Whenever you read a PC review or a component review, benchmark results typically accompany it. Such results are most often in the form of numbers, such as a score or a frames-per-second total. Sometimes they’re relative, in that the result is posted as a multiple of some reference system or number.
Because benchmark scores mostly appear in product reviews, that’s how people frequently view them–simply as a way of comparing products. But benchmarking is useful for more than just figuring out what graphics card to buy.
Benchmark software can help to stress-test new systems (particularly important for PCs you assemble yourself).
Benchmarks can test for sudden performance issues. If your system has apparently slowed down in some way, you can use before-and-after benchmarks to confirm your suspicions.
You can run some benchmarks to check whether certain tweaks you’ve implemented on a system actually speed things up or not.
There’s more to benchmarking than simply installing the benchmark software, firing it up, and running it at whatever default settings exist. I’ll walk through the reasons you may want to benchmark in more detail, and then I’ll discuss how to properly run a benchmark.
Before diving into the whys and wherefores of benchmarking, let’s start with my Golden Rule.
Loyd’s Golden Rule of Benchmarking
It’s a simple rule, and it applies to most users who aren’t professional product reviewers: Run benchmarks that give you information about what youwant to do with your PC. Anything else is irrelevant.
If you’re primarily a PC game player, you probably care about how well games run on your system. Secondarily, you might care about 3DMark scores. In contrast, a Cinebench score or a Photoshop-filter performance test won’t be as important to you.
Of course, most people use PCs for more than one purpose. Even so, you probably use your PC for one purpose more than you do for others, so it’s worthwhile to focus on how well your system performs in that arena.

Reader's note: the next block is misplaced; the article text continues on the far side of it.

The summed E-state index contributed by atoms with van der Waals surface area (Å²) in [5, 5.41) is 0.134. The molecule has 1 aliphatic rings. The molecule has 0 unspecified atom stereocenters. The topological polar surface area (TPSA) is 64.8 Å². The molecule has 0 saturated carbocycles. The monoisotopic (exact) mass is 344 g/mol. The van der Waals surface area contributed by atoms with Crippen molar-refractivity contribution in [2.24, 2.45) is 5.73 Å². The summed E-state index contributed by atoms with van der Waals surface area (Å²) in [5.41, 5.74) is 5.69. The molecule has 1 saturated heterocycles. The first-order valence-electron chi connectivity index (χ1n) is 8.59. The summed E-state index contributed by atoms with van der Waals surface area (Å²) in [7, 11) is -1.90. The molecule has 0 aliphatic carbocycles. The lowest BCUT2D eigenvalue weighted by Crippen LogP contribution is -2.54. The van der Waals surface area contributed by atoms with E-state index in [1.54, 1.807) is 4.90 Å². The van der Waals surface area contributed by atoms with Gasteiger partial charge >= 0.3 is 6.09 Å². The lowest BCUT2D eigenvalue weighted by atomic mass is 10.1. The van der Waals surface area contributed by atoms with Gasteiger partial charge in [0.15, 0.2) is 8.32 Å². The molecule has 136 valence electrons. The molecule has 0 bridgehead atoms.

By the way, there is a corollary to Loyd’s Rule: If your PC runs games very well, it will run just about anything well.
You’ll find some narrow exceptions to that rule. For example, if you want to use an architectural CAD application, a system that runs games smoothly will likely do fairly well with that CAD app–but it would probably perform even better with a professional graphics card. At the same time, if you use a pro graphics card, game performance will likely decrease a bit.
Also, it’s true that a great gaming system will run office applications very well, but if you’re using office apps exclusively, you probably don’t need a high-performance graphics card–and certainly not two of them.
Finally, keep in mind a general exception to Loyd’s Golden Rule of Benchmarking: If you’re a PC-performance geek, you’ll be driven to dissect the performance of every aspect of your PC.
Most people don’t care if the primary hard drive is a little slower than a newer model. PC-performance geeks are obsessed with knowing just how much slower their current drives are in comparison with new models. It’s just the way their brains work–I should know.
Stress-Testing Your System
When you build a system, you naturally want to test it, to make sure everything works well. You can use software designed to test a system, but those programs don’t always do a good job of verifying system performance. In the past I’ve run 3DMark 2006, which allowed you to loop the test ad infinitum. To heat things up a bit, I’d also run the multicore version of Mersenne Prime95 simultaneously, using the benchmark mode of Prime95 that consumes lots of memory bandwidth.
Whenever I burned in a system this way, I ran both applications simultaneously for 2 to 4 hours.
It’s my belief that system burn-in isn’t as necessary today as it once was. One of the reasons to burn in a system was to check for early component failure: If all the components survived the burn-in process, they’d likely run for years without issues. Today, components are generally more reliable. If you’ve built your own system, though, you’ll probably want to run a few stress tests to confirm that it’s stable at a high performance level before you get started with any serious gaming or other taxing tasks.
Benchmarks for Troubleshooting
If your system starts to feel sluggish, try running a few performance tests. Whether the game frame rates seem to be slower than before, or the hard-drive performance appears to be declining, or you just get the feeling that the PC has become less responsive, running performance tests can possibly help you spot significant problems.